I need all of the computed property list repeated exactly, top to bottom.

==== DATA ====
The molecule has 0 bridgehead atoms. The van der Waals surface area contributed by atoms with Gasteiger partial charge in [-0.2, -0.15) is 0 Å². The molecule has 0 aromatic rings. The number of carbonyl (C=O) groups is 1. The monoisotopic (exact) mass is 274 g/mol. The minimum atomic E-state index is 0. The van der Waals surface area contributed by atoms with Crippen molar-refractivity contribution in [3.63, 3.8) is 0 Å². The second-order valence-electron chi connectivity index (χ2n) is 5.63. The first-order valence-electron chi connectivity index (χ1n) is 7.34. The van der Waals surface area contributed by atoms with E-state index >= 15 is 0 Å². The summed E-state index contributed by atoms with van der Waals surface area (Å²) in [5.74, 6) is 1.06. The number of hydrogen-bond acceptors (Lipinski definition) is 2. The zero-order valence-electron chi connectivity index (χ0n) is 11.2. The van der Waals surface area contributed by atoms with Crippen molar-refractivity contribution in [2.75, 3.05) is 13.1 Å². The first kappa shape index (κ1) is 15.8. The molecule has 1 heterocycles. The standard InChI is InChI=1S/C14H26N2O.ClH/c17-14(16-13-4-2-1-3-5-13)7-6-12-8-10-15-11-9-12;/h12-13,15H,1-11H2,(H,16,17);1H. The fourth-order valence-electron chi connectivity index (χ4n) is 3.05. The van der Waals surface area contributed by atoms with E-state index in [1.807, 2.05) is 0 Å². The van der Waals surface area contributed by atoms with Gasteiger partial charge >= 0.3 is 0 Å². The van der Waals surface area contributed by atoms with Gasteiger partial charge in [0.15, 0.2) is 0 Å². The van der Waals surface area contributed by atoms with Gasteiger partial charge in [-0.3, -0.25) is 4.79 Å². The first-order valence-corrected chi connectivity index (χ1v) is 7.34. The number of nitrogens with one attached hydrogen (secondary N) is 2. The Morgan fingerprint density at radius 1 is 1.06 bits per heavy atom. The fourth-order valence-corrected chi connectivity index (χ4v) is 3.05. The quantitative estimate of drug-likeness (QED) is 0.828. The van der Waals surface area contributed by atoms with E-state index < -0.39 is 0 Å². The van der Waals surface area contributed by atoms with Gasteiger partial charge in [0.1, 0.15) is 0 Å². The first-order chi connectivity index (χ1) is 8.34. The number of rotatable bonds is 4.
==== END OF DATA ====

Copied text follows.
The molecule has 0 bridgehead atoms. The van der Waals surface area contributed by atoms with Gasteiger partial charge in [-0.2, -0.15) is 0 Å². The molecule has 0 aromatic rings. The number of carbonyl (C=O) groups is 1. The monoisotopic (exact) mass is 274 g/mol. The minimum atomic E-state index is 0. The van der Waals surface area contributed by atoms with Crippen molar-refractivity contribution in [3.63, 3.8) is 0 Å². The second-order valence-electron chi connectivity index (χ2n) is 5.63. The first-order valence-electron chi connectivity index (χ1n) is 7.34. The van der Waals surface area contributed by atoms with E-state index >= 15 is 0 Å². The summed E-state index contributed by atoms with van der Waals surface area (Å²) in [5.74, 6) is 1.06. The number of hydrogen-bond acceptors (Lipinski definition) is 2. The zero-order valence-electron chi connectivity index (χ0n) is 11.2. The van der Waals surface area contributed by atoms with Crippen molar-refractivity contribution in [2.75, 3.05) is 13.1 Å². The first kappa shape index (κ1) is 15.8. The molecule has 1 heterocycles. The standard InChI is InChI=1S/C14H26N2O.ClH/c17-14(16-13-4-2-1-3-5-13)7-6-12-8-10-15-11-9-12;/h12-13,15H,1-11H2,(H,16,17);1H. The fourth-order valence-electron chi connectivity index (χ4n) is 3.05. The van der Waals surface area contributed by atoms with E-state index in [1.807, 2.05) is 0 Å². The van der Waals surface area contributed by atoms with Gasteiger partial charge >= 0.3 is 0 Å². The van der Waals surface area contributed by atoms with Gasteiger partial charge in [0.15, 0.2) is 0 Å². The van der Waals surface area contributed by atoms with Gasteiger partial charge in [-0.3, -0.25) is 4.79 Å². The first-order valence-corrected chi connectivity index (χ1v) is 7.34. The number of nitrogens with one attached hydrogen (secondary N) is 2. The Morgan fingerprint density at radius 1 is 1.06 bits per heavy atom. The fourth-order valence-corrected chi connectivity index (χ4v) is 3.05. The quantitative estimate of drug-likeness (QED) is 0.828. The van der Waals surface area contributed by atoms with E-state index < -0.39 is 0 Å². The van der Waals surface area contributed by atoms with Gasteiger partial charge in [0.1, 0.15) is 0 Å². The first-order chi connectivity index (χ1) is 8.34. The number of rotatable bonds is 4.